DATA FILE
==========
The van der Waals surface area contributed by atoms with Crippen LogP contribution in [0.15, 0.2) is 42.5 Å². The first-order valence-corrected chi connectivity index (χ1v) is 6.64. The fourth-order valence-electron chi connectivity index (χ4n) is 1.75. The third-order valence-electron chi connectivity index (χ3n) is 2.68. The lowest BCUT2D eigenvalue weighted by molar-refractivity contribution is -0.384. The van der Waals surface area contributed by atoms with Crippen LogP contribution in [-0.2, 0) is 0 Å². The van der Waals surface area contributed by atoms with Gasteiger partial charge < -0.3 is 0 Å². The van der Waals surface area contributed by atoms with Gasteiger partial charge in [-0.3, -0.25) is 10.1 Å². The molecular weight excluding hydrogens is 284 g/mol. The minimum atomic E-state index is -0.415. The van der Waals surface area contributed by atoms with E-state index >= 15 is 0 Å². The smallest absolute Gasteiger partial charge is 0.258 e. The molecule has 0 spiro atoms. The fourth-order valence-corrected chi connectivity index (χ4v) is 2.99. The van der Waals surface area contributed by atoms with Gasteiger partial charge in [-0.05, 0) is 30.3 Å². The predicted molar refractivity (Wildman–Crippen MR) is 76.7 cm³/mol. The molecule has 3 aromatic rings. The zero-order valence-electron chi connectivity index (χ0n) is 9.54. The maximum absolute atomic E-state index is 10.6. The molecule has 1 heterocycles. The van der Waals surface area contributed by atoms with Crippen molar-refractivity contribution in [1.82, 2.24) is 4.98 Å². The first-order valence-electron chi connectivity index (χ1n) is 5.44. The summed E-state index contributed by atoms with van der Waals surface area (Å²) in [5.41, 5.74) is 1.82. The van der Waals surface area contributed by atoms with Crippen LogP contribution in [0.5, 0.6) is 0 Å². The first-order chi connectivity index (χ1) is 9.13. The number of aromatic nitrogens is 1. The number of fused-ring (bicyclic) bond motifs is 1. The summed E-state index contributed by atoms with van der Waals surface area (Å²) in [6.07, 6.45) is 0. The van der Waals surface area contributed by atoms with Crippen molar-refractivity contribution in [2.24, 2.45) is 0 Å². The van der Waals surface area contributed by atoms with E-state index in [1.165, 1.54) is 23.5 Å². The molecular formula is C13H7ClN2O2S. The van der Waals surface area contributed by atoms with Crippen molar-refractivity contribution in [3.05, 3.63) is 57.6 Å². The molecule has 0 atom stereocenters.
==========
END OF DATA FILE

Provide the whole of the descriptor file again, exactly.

The van der Waals surface area contributed by atoms with Crippen LogP contribution in [0.15, 0.2) is 42.5 Å². The first-order valence-corrected chi connectivity index (χ1v) is 6.64. The fourth-order valence-electron chi connectivity index (χ4n) is 1.75. The third-order valence-electron chi connectivity index (χ3n) is 2.68. The lowest BCUT2D eigenvalue weighted by molar-refractivity contribution is -0.384. The van der Waals surface area contributed by atoms with Crippen LogP contribution in [-0.2, 0) is 0 Å². The van der Waals surface area contributed by atoms with Gasteiger partial charge < -0.3 is 0 Å². The van der Waals surface area contributed by atoms with Gasteiger partial charge in [-0.3, -0.25) is 10.1 Å². The molecular weight excluding hydrogens is 284 g/mol. The minimum atomic E-state index is -0.415. The van der Waals surface area contributed by atoms with E-state index >= 15 is 0 Å². The smallest absolute Gasteiger partial charge is 0.258 e. The molecule has 0 spiro atoms. The fourth-order valence-corrected chi connectivity index (χ4v) is 2.99. The van der Waals surface area contributed by atoms with Gasteiger partial charge in [-0.05, 0) is 30.3 Å². The predicted molar refractivity (Wildman–Crippen MR) is 76.7 cm³/mol. The molecule has 3 aromatic rings. The zero-order valence-electron chi connectivity index (χ0n) is 9.54. The maximum absolute atomic E-state index is 10.6. The molecule has 1 heterocycles. The van der Waals surface area contributed by atoms with Crippen molar-refractivity contribution in [1.82, 2.24) is 4.98 Å². The first-order valence-electron chi connectivity index (χ1n) is 5.44. The summed E-state index contributed by atoms with van der Waals surface area (Å²) in [5.41, 5.74) is 1.82. The van der Waals surface area contributed by atoms with Crippen LogP contribution in [0.5, 0.6) is 0 Å². The first-order chi connectivity index (χ1) is 9.13. The number of aromatic nitrogens is 1. The number of fused-ring (bicyclic) bond motifs is 1. The summed E-state index contributed by atoms with van der Waals surface area (Å²) in [6.07, 6.45) is 0. The van der Waals surface area contributed by atoms with Crippen molar-refractivity contribution in [2.24, 2.45) is 0 Å². The van der Waals surface area contributed by atoms with E-state index in [1.165, 1.54) is 23.5 Å². The molecular formula is C13H7ClN2O2S. The van der Waals surface area contributed by atoms with Crippen molar-refractivity contribution in [3.05, 3.63) is 57.6 Å². The molecule has 0 atom stereocenters.